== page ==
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Romeo And Juliet

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Romeo & Juliet Coursework By Monica A. What dramatic impact is Shakespeare aiming for in Act One Scene Five and how does he achieve it? The play 'Romeo and Juliet' is based on a famous love story. It is a tragic play written by Shakespeare in 1596. William Shakespeare has written many plays before however 'Romeo and Juliet' captivates its audience with its tragedies, sudden turning points, and the atmosphere of tension, excitement and empathy within the characters. Shakespeare created a love story so dear and tender to lead to such a climax which engages the audience. 'Romeo and Juliet' has a fast moving plot especially in this particular scene. As Shakespeare starts it of by showing how truly upset Romeo is after being turn down by his crush, Rosaline. The meeting of Romeo and Juliet was in other words, delayed. Just before scene five ends, they finally come to meet together and even after their first meetings to they share a tender kiss. It does however create suspension, which I am assure Shakespeare was trying to achieve, with the stages towards and also considering Romeo had already spotted her in between the play at the Capulet's mansion. ...read more.


And they dance." This encourages people to let loose as the atmosphere is warm and welcoming. As the surroundings was quite tense and depressed, Capulet managed to snap everyone tapping to the music, laughing to his jokes and having an enjoyable time! When Romeo is describing Juliet he uses the language of imagery to show how profound and real his love is. As he talks softly about Juliet comparing her to beautiful images, its shows how true his love for her is for as in this line he says: "So shows a snowy dove trooping with crows..." To compare her to a dove is almost as though saying Juliet is so pure and beautiful that you could notice her out of all the other girls that go on unnoticed even if they were to, none of which catch the eye of Romeo. The language used has an impact on the scene as it changes the mood to seem in high spirits and drawn to the attention of Juliet - this draws the audience in. The scene where Tybalt observes Romeo from the crowd, the scene grows tense. ...read more.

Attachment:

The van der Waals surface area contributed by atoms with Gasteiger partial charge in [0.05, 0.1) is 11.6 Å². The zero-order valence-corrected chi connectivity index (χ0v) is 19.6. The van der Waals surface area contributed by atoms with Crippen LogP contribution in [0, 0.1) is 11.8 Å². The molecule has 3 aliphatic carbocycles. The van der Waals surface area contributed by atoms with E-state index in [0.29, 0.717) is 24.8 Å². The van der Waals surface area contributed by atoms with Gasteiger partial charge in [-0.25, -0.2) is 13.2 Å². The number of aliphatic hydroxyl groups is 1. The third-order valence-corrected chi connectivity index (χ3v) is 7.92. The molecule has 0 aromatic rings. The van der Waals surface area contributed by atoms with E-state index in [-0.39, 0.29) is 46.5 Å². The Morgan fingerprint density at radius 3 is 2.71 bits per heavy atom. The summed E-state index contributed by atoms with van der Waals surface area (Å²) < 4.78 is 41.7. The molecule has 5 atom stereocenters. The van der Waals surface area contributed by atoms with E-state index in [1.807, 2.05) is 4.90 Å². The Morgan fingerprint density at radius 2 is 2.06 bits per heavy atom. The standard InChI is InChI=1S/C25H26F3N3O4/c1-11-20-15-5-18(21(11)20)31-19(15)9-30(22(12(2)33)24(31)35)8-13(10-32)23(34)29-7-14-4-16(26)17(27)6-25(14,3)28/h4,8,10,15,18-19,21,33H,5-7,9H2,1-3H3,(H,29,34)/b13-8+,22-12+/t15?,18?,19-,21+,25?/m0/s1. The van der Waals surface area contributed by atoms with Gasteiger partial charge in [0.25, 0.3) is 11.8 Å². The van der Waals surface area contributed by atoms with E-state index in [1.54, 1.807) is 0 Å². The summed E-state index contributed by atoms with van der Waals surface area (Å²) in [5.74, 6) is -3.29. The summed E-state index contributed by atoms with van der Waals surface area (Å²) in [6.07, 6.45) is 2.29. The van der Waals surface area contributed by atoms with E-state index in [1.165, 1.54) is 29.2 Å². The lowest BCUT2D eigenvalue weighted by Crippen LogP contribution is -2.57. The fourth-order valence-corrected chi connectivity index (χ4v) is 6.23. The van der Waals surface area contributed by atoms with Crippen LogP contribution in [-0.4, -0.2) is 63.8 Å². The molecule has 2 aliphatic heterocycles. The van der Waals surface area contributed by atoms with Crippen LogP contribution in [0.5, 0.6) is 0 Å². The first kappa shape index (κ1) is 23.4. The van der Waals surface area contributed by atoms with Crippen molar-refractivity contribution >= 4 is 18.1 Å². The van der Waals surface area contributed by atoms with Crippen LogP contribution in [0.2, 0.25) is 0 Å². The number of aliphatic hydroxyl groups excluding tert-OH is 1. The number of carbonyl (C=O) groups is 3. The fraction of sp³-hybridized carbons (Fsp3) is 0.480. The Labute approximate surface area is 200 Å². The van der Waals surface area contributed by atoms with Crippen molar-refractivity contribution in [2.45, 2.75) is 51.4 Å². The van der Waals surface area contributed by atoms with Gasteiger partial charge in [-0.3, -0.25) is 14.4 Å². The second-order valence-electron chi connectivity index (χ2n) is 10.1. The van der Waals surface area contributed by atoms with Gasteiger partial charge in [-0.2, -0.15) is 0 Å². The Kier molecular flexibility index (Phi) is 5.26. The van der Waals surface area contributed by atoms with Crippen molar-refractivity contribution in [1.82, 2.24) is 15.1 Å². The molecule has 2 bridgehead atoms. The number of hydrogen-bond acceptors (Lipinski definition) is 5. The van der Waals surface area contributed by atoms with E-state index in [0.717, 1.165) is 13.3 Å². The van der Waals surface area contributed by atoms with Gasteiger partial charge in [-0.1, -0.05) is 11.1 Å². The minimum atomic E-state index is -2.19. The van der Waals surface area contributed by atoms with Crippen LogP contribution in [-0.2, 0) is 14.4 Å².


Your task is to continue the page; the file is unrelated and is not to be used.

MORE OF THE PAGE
At the end of the scene also, Juliet leaves the scene which strikes a chilling note behind, the line being: "My grave is like to be my wedding-bed" Juliet says this because she is yet still unaware of Romeo's true identity as a Montague. She fears, let him be married then she would rather not live and let her wedding-bed be the grave. Shakespeare then builds tension when the two young lovers discover each other's fate towards the family name. Capulets and Montagues always disagree. Romeo and Juliet are therefore enemy lovers through destiny because of their family names. The tension is sky high as neither one is pleased to hear of this sudden news. It grips the audience for what will happen next as that is where the scene ends. I think Shakespeare definitely achieved tension well in Act one Scene five, as no one is sure what is to happen next in the play. Tybalt already seeks vengeance for Romeo and with Juliet and Tybalt's relation with each other tension arises as this is intervened with family matters. The young lovers won't live happily ever after as they intend to. The tension continuously rises and falls however, Shakespeare left everyone thinking rhetorically in the last scene. The excitement bubbles for the audience. ...read more.

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